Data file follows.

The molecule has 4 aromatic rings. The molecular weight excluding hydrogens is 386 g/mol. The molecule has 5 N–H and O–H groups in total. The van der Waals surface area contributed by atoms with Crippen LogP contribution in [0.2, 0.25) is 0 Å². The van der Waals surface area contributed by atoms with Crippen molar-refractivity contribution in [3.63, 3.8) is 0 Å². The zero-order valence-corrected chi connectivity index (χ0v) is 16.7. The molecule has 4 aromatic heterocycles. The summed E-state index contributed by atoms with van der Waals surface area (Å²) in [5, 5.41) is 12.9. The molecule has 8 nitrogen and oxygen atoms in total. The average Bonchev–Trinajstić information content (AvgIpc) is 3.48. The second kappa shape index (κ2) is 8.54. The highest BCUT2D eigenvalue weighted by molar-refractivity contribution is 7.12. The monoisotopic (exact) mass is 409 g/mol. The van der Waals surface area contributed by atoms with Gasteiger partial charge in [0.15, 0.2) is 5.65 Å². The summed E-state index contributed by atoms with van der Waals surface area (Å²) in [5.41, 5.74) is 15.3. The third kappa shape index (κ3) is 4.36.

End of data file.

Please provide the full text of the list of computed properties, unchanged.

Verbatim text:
The molecule has 4 aromatic rings. The molecular weight excluding hydrogens is 386 g/mol. The molecule has 5 N–H and O–H groups in total. The van der Waals surface area contributed by atoms with Crippen LogP contribution in [0.2, 0.25) is 0 Å². The van der Waals surface area contributed by atoms with Crippen molar-refractivity contribution in [3.63, 3.8) is 0 Å². The zero-order valence-corrected chi connectivity index (χ0v) is 16.7. The molecule has 4 aromatic heterocycles. The summed E-state index contributed by atoms with van der Waals surface area (Å²) in [5, 5.41) is 12.9. The molecule has 8 nitrogen and oxygen atoms in total. The average Bonchev–Trinajstić information content (AvgIpc) is 3.48. The second kappa shape index (κ2) is 8.54. The highest BCUT2D eigenvalue weighted by molar-refractivity contribution is 7.12. The monoisotopic (exact) mass is 409 g/mol. The van der Waals surface area contributed by atoms with Gasteiger partial charge in [0.15, 0.2) is 5.65 Å². The summed E-state index contributed by atoms with van der Waals surface area (Å²) in [5.41, 5.74) is 15.3. The third kappa shape index (κ3) is 4.36.